Northern White Rhinos are impressively bouncing back from the brink of extinction thanks to the dedicated efforts of scientist and conservationists.
In March and April 2021, an international group of scientists and conservationists working to save the northern white rhino from extinction by innovative assisted reproduction technology created four more northern white rhino embryos.
This is the most active set of procedures that the team of Leibniz Institute for Zoo and Wildlife Research (Leibniz-IZW), Safari Park Dvr Králové, Kenya Wildlife Service, Ol Pejeta Conservancy, and Avantea has ever performed, ranging from oocyte selection in Kenya to in vitro fertilization and cryopreservation in Italy.
Furthermore, the team announced the successful sterilisation of the southern white rhino bull Owuan in December 2020.
The bull will now be introduced to the female Ol Pejeta southern white rhinos, who have been established as possible surrogate mothers for prospective northern white rhino offspring.
Najin And Fatu
The only two northern white rhinos in the world are females Najin and Fatu at Ol Pejeta Conservancy in Kenya.
Since 2019, an international team of scientists and conservationists led by Leibniz-IZW has been collecting immature egg cells (oocytes) from the two females and artificially inseminating them with frozen sperm from deceased males in order to generate viable northern white rhino embryos.
The embryos will be transferred to southern white rhino surrogate mothers in the near future to produce northern white rhino offspring.
After placing Fatu under general anaesthesia, 19 oocytes were extracted from her ovaries using a probe powered by ultrasound on March 28th, 2021.
Fatu, Najin’s daughter and Sudan’s granddaughter, is the younger of the two northern white rhinos.
Both the anaesthesia and the ovum collection procedures went off without a hitch.
After incubation and maturation at Avantea’s laboratory in Italy, 14 of the egg cells were fertilized with thawed sperm from deceased northern white rhino bull Suni using an intra-cytoplasmic sperm injection technique (ICSI).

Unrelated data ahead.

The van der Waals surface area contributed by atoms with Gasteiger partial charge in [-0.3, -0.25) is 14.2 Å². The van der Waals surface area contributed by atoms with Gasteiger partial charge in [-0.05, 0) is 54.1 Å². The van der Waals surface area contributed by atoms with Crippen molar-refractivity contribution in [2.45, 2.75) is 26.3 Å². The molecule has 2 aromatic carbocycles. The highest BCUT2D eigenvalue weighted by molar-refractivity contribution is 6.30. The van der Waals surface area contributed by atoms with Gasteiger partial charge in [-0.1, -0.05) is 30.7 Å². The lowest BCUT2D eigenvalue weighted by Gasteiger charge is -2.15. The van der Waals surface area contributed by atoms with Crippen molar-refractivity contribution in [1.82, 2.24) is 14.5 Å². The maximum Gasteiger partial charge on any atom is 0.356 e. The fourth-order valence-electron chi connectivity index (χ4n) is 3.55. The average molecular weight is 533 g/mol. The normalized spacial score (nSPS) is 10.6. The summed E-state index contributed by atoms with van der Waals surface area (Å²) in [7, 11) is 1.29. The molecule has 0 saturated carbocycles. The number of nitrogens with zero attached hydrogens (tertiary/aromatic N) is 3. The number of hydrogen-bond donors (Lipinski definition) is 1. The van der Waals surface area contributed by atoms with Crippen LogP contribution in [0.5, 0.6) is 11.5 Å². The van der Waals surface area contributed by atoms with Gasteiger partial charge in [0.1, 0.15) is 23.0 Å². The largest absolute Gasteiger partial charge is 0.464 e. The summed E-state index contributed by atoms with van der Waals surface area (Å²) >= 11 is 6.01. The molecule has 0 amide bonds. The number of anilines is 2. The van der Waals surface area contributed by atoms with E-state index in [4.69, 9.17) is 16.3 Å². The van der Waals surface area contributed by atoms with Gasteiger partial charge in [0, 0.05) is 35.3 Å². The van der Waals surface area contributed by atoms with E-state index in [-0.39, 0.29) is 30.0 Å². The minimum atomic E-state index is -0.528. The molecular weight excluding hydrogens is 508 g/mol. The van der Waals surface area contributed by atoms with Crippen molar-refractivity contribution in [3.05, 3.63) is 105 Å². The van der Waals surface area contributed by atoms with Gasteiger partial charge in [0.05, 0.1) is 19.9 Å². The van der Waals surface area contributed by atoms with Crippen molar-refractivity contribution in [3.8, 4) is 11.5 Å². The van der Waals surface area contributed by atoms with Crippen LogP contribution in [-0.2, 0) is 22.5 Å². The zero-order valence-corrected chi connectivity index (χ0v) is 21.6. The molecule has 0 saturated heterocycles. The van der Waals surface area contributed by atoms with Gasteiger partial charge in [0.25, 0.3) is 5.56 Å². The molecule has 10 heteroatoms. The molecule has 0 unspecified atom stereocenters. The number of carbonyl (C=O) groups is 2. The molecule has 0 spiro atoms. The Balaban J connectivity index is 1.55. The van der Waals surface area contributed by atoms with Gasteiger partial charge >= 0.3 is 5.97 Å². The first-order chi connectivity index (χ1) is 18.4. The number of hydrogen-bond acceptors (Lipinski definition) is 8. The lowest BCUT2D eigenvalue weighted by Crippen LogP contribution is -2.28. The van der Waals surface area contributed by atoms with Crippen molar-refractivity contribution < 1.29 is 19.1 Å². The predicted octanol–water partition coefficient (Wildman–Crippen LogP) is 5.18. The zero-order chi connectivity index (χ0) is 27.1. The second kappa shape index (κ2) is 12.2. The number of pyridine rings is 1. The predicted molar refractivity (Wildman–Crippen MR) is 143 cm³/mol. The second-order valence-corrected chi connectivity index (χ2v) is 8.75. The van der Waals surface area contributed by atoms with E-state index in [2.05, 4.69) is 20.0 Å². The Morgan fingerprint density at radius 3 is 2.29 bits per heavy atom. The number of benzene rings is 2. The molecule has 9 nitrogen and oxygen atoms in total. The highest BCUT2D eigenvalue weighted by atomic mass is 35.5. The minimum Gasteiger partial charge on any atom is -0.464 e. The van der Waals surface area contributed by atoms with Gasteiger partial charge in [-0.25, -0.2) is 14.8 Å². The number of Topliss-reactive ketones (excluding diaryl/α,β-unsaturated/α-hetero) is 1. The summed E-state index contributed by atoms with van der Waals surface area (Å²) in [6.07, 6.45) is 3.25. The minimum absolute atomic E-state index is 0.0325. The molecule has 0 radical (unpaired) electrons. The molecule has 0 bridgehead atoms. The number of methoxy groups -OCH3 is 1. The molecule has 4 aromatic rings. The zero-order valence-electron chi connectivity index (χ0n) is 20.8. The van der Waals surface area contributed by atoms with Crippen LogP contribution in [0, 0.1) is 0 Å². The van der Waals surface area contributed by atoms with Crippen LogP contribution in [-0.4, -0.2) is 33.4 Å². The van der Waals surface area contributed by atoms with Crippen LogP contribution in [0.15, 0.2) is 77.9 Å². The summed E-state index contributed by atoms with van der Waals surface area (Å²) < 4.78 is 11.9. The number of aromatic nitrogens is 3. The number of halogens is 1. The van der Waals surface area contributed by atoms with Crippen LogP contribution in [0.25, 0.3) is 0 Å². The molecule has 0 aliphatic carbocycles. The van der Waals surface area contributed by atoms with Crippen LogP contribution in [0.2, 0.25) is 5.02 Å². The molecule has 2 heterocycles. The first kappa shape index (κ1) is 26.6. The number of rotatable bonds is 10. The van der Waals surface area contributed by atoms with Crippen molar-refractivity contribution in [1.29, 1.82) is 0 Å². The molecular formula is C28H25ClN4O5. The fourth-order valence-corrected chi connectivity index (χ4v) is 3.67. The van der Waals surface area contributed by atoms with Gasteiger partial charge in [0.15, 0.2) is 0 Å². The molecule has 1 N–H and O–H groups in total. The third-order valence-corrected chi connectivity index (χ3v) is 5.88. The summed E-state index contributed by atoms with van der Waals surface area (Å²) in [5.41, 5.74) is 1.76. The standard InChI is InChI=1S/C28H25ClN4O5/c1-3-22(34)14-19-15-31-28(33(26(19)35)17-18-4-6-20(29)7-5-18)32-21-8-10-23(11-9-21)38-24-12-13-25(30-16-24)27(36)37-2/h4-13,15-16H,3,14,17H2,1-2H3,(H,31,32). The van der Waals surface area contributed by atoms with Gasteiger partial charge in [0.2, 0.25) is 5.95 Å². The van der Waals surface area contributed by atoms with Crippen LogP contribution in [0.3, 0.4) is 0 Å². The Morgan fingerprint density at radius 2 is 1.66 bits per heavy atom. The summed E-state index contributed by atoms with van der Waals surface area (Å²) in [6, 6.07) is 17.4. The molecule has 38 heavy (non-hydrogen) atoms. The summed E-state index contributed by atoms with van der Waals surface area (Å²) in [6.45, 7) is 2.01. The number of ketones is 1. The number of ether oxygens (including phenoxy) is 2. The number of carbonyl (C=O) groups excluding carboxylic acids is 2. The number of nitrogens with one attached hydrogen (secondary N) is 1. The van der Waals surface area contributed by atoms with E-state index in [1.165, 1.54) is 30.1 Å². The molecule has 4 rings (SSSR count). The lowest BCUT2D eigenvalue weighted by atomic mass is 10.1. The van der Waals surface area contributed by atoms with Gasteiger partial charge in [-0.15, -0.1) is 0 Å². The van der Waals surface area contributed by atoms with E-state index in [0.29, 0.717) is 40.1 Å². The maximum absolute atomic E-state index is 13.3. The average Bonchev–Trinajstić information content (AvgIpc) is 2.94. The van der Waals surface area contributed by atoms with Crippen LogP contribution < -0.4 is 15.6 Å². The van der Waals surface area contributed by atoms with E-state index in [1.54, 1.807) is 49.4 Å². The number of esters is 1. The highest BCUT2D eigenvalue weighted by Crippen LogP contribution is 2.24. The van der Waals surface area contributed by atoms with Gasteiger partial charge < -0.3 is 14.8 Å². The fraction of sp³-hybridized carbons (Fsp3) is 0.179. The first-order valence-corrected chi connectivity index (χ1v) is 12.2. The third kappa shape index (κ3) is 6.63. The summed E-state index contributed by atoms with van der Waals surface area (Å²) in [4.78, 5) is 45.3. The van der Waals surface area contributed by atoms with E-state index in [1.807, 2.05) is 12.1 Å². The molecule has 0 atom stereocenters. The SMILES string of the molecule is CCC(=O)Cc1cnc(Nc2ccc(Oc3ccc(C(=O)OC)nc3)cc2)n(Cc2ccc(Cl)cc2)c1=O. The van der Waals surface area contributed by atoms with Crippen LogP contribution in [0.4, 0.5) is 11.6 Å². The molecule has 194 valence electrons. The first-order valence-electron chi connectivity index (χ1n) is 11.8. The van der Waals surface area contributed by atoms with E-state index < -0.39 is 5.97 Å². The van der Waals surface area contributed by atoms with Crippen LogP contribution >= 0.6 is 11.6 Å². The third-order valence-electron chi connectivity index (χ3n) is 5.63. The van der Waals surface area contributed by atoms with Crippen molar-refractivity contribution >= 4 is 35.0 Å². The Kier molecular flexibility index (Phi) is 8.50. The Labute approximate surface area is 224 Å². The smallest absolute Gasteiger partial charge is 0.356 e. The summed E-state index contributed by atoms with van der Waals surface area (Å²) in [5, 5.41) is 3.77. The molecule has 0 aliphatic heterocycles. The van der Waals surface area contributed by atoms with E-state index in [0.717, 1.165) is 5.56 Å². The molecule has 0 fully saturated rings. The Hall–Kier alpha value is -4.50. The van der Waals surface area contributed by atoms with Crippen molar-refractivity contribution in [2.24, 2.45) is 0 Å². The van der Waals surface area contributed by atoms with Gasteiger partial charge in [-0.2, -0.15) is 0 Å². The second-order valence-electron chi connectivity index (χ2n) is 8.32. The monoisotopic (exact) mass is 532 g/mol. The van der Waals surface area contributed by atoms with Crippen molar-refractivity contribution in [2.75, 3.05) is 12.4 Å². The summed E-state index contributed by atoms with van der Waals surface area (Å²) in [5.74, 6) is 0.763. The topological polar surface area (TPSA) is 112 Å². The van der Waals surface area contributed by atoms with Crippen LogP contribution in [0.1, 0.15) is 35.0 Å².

Four fertilised oocytes developed into viable embryos that are now stored in liquid nitrogen along with the five embryos already created in previous procedures.
There are now a total of nine embryos, all derived from oocytes collected from Fatu.
Embryo development was achieved with the help of Geri®, an innovative benchtop incubator with integrated continuous embryo monitoring capabilities designed to provide an individualised and undisturbed incubation environment, and donated by Merck.
During the most recent procedure, Najin, who is now 31 years old, was put under light sedation whilst standing and examined via ultrasound.
After the results of the ultrasound, the team decided not to attempt the procedure as she had not appeared to have developed enough promising oocytes.
The consortium will soon thoroughly discuss if and how to continue the oocyte collections with Najin, as ethical risk assessments are a pivotal part of the programme.
Another very important step in the success of the BioRescue programme was the selection and sterilisation of the southern white rhino bull Owuan in December 2020.
The animal was sterilised by the BioRescue team with a minimally invasive non-surgical procedure using state-of-the-art equipment.
The sterilisation went smoothly and without any complications. In March 2021, the BioRescue team confirmed via electroejaculation that the sterilisation was indeed successful.
Owuan has recovered well from the examinations and is up to his future role: as a sterilised bull, he will reliably indicate through his behaviour the reproductive cycle of potential surrogate mothers without any risk of impregnating them.
This information is a crucial prerequisite for transferring the embryos to surrogate mothers at the correct timing of their reproductive cycle.
Under the guidance of Kenya Wildlife Service, the team carefully planned the location of selected southern white rhino females for Owuan’s company and his introduction to them will take place in the coming weeks.
Bright Future For The Northern White Rhino
The BioRescue research programme, significantly funded by the German Federal Ministry of Education and Research (BMBF) and additional donors such as foundation Nadace ČEZ, the philanthropist Dr Richard McLellan and Merck EMD foundation, will continue with its ambitious plan to create more embryos from oocytes collected from the northern white rhino females in a three to four-month cycle as long as the COVID-19 pandemic allows for the team to travel to Kenya.
With the sterilisation confirmed and relocation of surrogates planned, the next milestone of the programme is getting within reach.